Nov 22, 2002 2:34 PM
|Something tells me you're not an engineer.||niteschaos|
Nov 25, 2002 12:31 PM
|Youngs moduls is of incredible importance in material selection. Young's modulus is found when you graph stress over strain. The slope of the line (where stress increases at a linear rate) is called Young's Modulus. The area on the line is called Toughness. You have to know a few other things about the material, but the Young's Modulus and the Toughness will tell you alot about how it will handle loads.|
|Area under the line nm||niteschaos|
Nov 25, 2002 12:32 PM
|For Pete's sake ...||the other Tim|
Nov 25, 2002 2:37 PM
|I hope all you "engineers" work on systems that don't affect human safety. Young's Modulus is ds/de (where s=stress, e=strain) BELOW the stress required for plastic deformation. ds/de does not have to be constant (straight line graph). It is a measure of STIFFNESS; it doesn't tell you anything about a material's failure since it only applies to pre-failure deformation. Toughness is the amount of work needed to cause rupture. It is the integral (area under the ENTIRE curve) of s(e) from zero to the rupture point (often long past the proportional region).
Handlebars (especially Al ones) have essentially failed once the YIELD stress has been reached. This is where deformation is no longer elastic, and the bars will not return to their original shape. Because of their toughness, they may be able to withstand a considerable deformation before rupture, but that will only require more work (energy) and not necessarily more stress.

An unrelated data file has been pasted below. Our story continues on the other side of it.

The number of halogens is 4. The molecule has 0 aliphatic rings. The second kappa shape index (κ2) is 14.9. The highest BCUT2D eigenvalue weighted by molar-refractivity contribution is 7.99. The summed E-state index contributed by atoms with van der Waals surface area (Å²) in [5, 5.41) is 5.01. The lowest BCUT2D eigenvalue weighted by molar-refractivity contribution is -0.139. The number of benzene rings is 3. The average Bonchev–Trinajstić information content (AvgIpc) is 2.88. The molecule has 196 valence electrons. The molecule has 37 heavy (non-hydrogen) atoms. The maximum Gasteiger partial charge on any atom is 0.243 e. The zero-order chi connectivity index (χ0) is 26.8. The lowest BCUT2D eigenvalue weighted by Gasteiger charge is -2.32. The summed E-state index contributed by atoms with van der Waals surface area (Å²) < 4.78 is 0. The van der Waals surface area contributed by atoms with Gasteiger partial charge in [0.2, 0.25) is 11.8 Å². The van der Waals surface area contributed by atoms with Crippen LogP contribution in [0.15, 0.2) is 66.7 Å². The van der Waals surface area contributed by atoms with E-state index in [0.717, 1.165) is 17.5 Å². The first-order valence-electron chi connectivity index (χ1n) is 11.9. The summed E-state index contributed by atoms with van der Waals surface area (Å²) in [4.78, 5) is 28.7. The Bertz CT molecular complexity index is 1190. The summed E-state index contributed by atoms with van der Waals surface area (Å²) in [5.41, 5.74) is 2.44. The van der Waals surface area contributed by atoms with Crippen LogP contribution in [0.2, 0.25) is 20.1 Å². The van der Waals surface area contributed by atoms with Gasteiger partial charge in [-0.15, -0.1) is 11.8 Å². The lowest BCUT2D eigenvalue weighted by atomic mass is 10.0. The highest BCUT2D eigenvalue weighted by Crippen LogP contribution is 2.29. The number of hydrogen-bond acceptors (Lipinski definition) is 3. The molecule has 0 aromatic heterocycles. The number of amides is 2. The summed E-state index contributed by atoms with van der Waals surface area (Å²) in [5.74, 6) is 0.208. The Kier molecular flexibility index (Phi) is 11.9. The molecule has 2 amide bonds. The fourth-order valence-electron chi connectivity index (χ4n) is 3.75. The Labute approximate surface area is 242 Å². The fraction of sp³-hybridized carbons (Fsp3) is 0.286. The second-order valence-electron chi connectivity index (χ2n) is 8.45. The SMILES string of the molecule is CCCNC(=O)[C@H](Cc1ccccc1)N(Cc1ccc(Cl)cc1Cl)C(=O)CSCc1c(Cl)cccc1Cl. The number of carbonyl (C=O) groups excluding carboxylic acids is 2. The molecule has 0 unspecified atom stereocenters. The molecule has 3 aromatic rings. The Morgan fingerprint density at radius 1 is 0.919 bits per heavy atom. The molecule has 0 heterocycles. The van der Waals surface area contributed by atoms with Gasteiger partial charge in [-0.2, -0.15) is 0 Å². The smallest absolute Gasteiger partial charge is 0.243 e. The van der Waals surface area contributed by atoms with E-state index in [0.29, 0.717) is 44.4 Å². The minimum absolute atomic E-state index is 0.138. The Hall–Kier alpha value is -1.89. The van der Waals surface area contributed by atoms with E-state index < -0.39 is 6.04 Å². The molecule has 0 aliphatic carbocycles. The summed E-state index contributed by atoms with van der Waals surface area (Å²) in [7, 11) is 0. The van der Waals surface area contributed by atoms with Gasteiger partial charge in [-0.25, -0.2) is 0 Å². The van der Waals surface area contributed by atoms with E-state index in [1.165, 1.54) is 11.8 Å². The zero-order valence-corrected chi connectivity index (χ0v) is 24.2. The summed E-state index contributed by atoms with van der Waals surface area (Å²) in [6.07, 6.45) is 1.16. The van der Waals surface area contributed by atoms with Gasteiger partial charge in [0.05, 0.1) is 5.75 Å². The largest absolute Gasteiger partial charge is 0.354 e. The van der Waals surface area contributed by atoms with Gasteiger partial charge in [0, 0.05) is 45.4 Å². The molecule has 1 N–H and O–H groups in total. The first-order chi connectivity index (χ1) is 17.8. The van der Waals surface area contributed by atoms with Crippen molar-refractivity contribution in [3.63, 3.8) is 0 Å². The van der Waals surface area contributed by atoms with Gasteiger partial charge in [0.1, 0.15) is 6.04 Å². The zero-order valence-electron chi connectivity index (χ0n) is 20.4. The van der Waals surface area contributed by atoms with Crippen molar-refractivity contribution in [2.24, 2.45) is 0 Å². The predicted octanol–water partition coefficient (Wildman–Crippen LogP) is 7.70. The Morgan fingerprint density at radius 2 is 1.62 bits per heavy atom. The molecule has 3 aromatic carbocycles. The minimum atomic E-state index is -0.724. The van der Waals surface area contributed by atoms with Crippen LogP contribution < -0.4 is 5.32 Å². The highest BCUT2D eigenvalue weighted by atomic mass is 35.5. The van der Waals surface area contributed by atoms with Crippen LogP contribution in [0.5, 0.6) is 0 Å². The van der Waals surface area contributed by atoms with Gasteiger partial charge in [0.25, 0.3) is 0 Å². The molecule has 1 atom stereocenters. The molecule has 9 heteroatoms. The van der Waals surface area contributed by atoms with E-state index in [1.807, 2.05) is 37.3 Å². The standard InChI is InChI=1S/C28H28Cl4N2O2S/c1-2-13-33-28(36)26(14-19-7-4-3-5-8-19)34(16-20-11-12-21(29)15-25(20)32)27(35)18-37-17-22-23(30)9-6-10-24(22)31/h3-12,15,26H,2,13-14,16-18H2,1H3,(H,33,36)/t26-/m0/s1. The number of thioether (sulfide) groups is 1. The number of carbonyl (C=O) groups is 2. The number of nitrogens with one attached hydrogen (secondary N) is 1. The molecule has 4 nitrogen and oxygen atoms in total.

The yield stress and fatigue resistance, not Young's modulus or toughness, determine when a handlebar has had it.
Nov 25, 2002 4:58 PM
|So, given a section made of CF and one of aluminum which one are you going to prefer, all other things being equal? You can look at it either way: equal weight or equal cross sectional area, but the result is still the same. |
We can split hairs until the cows come home, but the fact remains aluminum is a pretty inferior material in terms of fatigue resistance, structural rigidity, corrosion, etc., but it has one huge redeeming quality - it's fairly cheap for it's weight and thus it's relatively easy to over build (hopefully) bike components from it.. Is it any wonder why it is used in so many mass produced bikes which ultimately fail?